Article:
“The M400 Elite is a very maneuverable and nimble rifle. “
The barrel has a redesigned flash suppressor and is surrounded by a Samson handguard.
Sig’s ROMEO5 is a robust and compact red-dot sight.
The AR-15 continues to evolve despite an extremely competitive market. Different designs abound, but each year the bar moves upward, usually at the margins. Sig Sauer’s latest iteration of the AR design is one such example, and although it’s not exactly groundbreaking, the M400 Elite is a lightweight design that offers enhancements with real value to the shooter and works well with what I consider to be one of Sig’s best sound suppressors, the SRD556-QD.
The M400 Elite is chambered in 5.56mm NATO. It operates using the familiar direct impingement gas system, but with a new micro-sized gas block. This feature is lightweight, nitride finished for corrosion resistance, and low profile enough to allow even the smallest-diameter handguards to be used.
The M400 Elite also uses a traditional-pattern forged aluminum lower receiver. That is used instead of the proprietary (and more costly) design Sig uses on other M400 rifles. The upper and lower receivers of my sample rifle were tightly fitted, as were all of the other metal parts. The aluminum receivers and handguard have either a black hardcoat anodized finish or titanium Cerakote applied over the anodizing for additional protection. The receivers on my rifle matched perfectly in color while the handguard was slightly darker.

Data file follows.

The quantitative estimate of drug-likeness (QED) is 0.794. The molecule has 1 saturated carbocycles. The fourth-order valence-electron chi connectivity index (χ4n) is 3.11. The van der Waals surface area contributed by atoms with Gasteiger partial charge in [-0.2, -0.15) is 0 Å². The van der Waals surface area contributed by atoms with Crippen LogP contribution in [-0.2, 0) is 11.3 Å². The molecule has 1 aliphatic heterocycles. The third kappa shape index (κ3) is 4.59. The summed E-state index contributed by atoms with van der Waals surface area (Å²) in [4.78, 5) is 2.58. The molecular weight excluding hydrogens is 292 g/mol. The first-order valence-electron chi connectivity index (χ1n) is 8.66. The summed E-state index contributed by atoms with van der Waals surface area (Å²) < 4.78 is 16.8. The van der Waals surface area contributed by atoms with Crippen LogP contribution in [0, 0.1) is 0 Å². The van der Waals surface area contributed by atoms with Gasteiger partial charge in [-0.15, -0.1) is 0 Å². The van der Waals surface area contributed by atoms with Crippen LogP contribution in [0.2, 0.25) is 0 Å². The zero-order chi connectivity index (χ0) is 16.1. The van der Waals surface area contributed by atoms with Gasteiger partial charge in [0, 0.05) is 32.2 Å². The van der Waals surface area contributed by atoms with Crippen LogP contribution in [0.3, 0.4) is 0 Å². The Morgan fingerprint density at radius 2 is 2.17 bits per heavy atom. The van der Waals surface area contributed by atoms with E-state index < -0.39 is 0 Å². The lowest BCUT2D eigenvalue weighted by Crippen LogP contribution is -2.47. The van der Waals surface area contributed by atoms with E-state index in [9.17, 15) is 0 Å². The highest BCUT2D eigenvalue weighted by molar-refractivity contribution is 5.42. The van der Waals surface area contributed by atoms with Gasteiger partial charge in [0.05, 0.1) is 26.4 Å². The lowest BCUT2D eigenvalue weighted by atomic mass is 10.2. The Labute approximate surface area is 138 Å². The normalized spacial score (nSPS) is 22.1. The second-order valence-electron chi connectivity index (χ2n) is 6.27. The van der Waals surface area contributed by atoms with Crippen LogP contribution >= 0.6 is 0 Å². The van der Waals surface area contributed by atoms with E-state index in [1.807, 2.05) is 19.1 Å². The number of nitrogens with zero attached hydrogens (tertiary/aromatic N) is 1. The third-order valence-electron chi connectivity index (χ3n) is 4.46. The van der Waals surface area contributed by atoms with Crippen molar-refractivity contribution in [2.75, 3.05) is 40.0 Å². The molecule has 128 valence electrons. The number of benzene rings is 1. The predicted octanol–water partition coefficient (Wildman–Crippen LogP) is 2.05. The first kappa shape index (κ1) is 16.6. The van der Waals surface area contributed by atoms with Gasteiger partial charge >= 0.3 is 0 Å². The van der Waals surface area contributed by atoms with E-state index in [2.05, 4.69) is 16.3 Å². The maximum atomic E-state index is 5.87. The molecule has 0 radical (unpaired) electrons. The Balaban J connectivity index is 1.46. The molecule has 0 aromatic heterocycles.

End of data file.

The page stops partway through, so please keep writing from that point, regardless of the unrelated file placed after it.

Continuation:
The M400 Elite uses a standard AR-15 bolt carrier. The trigger group is also standard in its general design. However, Sig has added some additional finishing and a DLC coating to make the trigger smoother and more wear resistant. The hammer is also lightened a bit, perhaps to speed up lock times for enhanced accuracy. The factory-specified pull weight is 5.6 pounds, but my sample prototype had a much heavier 7.5-pound pull.
The rifle also uses a 16-inch, cold-hammer-forged barrel that floats freely within the handguard for better accuracy. It has a lightweight M4 contour and a relatively fast 1-in-7-inch twist rate. This is a significantly faster twist rate than most rifles chambered in 5.56mm NATO made only a few years ago. It reflects the trend towards heavier, and thus longer, bullets that require faster twist rates for stability.
The barrel has 1/2×28-tpi threading and comes equipped with a partial birdcage flash suppressor with tines on its lateral and upper surface but solid on the bottom. This design was intended to slow muzzle rise and keep gas from kicking up debris under the shooter that could theoretically give away his or her position when firing from prone. More significantly, the barrel is completely nitride treated, which makes it corrosion and abrasion resistant. Combined with the hammer-forged manufacture, the M400 Elite’s barrel should last far longer than others.
The M400 Elite has several upgraded components that offer improved functioning over typical AR-15 rifles. Some are subtle, like a bolt catch with an extended bottom portion. That aspect makes it easier to lock the bolt back, especially when wearing gloves. Others are more obvious, including the handguard and stock.